The rain spluttered between pelting and curiously cooling. We descended down an off ramp, cars honking at our wet madness, ever vigilant on the loose gravel (would we lose it, would we hit another patch of glass), only a few more kilometers to Swansea and a dry motel room with a hot shower.
Mike MacDonald, ride leader and organiser, called out the word we dreaded and expected: “puncture”. The third time in only an hour, this time it was Mike’s turn.
Craig, myself, Mike and Ivor had participated in the last repair, and three of us previously for Nan’s bike just out of The Entrance.
Craig and I had the ‘upbeat’ patter ready. “The executive committee meets again,” said Craig. “Shall I read the minutes from the previous?” I asked.
“You blokes standing around can give me a hand,” growled Mike. We were having none of it. “Don’t you have those tyres that never puncture,” I asked.
“They’re pretty good, Schwalbes,” said Mike. I ran the wheel slowly looking for the glass, metal or cut that could have caused the problem. If you don’t remove it, you’ll just get another puncture.
A half turn of the wheel showed the brown shard of glass stuck in the tyre. Nothing could prevent that nasty piece causing a puncture. “Going to keep that brown diamond?” asked Ivor.
We knew before we started we were in for tough conditions, the forecast was uncompromising. Rain, heavy rain, chance of storms, gale force winds. The original nineteen had whittled itself down to 12. Even riding to the station in the early morning dark there was a heavy shower. “Ding, ding,” went the phone, a message that another compadre had chosen the easy path.
As we regrouped at Tuggerah station for the ride start, it was time to choose between plan A and plan B; continue the ride as planned, or take another train up to Cockle Creek and do a shortened ride to Swansea. There was an unstated plan C, take the train to Newcastle, have coffee and lunch and go home.
At Tuggerah the rain wasn’t too bad, so we simply set off.
Some people wrapped up with long sleeves and leggings, shoe coverings and rain coats. I took a different approach, I knew I was going to get wet. I had open sandals, knicks and cycling shirt. Everything else was in my one pannier in plastic bags. Non-cycling clothes for tonight and a dry set for tomorrow.
We were joined on the ride by Mick Saunder’s Irish mate, also called Mick. Ivor, Rob, Anne, Craig, myself and Nan, Bruce and Grant, Philip and our ride leader Mike. The next day a friend of Anne, also called Anne, and another Irish friend of Mick’s joined us.
As we cycled along the coastal path between Tuggerah and The Entrance, the wind and rain variously struck at us, but nothing too serious.
It was really pleasant riding. The creeks and waterways feeding the lake seemed to come alive with frog noises, Bell bird calls, and on the lake, leaping kite surfers.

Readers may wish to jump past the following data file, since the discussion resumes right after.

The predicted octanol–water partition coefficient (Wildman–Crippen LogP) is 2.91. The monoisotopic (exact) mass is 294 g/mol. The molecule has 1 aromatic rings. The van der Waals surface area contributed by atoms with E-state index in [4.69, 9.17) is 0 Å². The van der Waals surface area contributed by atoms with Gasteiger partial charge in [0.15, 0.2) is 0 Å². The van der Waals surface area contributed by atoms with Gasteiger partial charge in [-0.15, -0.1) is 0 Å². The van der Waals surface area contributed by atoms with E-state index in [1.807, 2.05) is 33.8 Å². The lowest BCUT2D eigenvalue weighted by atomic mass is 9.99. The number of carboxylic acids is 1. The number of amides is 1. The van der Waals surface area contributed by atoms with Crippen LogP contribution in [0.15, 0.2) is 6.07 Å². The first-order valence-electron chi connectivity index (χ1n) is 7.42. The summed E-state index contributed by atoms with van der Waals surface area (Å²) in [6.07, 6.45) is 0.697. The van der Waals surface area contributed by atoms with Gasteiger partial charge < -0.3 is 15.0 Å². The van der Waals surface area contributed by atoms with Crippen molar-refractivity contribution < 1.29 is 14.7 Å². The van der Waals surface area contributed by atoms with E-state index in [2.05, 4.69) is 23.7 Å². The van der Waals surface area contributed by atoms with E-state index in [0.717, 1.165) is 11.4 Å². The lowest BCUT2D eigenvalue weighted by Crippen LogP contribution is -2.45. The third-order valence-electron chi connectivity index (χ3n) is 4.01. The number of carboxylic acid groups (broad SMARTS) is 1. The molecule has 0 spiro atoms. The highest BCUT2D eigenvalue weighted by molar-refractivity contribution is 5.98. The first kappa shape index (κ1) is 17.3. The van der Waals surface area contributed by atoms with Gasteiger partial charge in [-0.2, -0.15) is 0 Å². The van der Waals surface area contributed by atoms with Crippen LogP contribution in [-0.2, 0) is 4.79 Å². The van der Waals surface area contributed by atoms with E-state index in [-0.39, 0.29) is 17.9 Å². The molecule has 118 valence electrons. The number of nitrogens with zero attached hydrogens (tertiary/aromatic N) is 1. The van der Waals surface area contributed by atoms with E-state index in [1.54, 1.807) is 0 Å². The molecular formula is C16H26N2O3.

It’s funny, but one of the more annoying aspects of the weekend was the coffee shop at the Entrance, not the rain, wind, punctures. The less said about it the better.
We took off in strong wind across the bridge at the Entrance, the shared footpath was downwind, so the road was not a “lee road.” As it was, several of us struggled to maintain a straight crossing.
The way to Budgewoi has seen a lot of the path extended, but much was on the cycling was on the verge of a busy road. These verges are not my favorite places, the ever present danger of potholes, loose gravel, glass and cars travelling at high speed sometimes less than a metre away.
Budgewoi was sit down lunch at the Saltwater Seafood restaurant. It was pleasant to hunker down out of the rain. Mick and Mick kept up an amusing Irish banter. We tried to linger till a break in the rain. Alas, it just seemed to keep up.
Budgewoi to Swansea involved a lot of verge cycling again. There was the option to go to Catherine Hill with a visit to the pub. It would have involved a little bit more of a hill climb, but less traffic.
As it was, we all opted to go straight to Swansea. That’s when the punctures hit us.
Dry in our rooms in Swansea, we could rest. Mike arranged the courtesy bus from the RSL to pick us up. Even though it was less than a hundred metres away, we were all glad he did. The rain came in buckets.
We sat eating our meal overlooking the Swansea bridge, the wind howling, the rain lashing, the sea water whipping the bridge pylons. Despite these somber images our spirits were good, with much good humoured banter and discussion.
It’s funny how the shared purpose of the ride overcomes the natural reluctance to engage one another. People you might not have had much in common with, might not have had much shared background or cared much about, become very important for that brief period. You are very dependent on each other, and this creates an engaging bond.
That night, lightning lit the sky up. The forecast was positive, but what would the morning really be like?
It turned out a beautiful day, sunny, a bit humid but a mild breeze. We rode out to the Belmont/Swansea beach, the surf was boiling, the beach was closed.
A group photo at the start of the Fernliegh rail trail, and we were off. This is a stunning ride. Because of the rain the day before, all the creeks and swamps this trail snakes through were full. And speaking of snakes, Nan and Craig had a close encounter with a black snake crossing the path.
Before too long we were in Newcastle. We said goodbye to our three Irish amigos, and headed to a Darby St cafe. Coffee, cakes, and in some cases, substantial meals, before catching the 12:35 back to Sydney.
Many thanks to our ride leader and organiser, Mike MacDonald and to our fellow compadres for a very exciting and enjoyable weekend.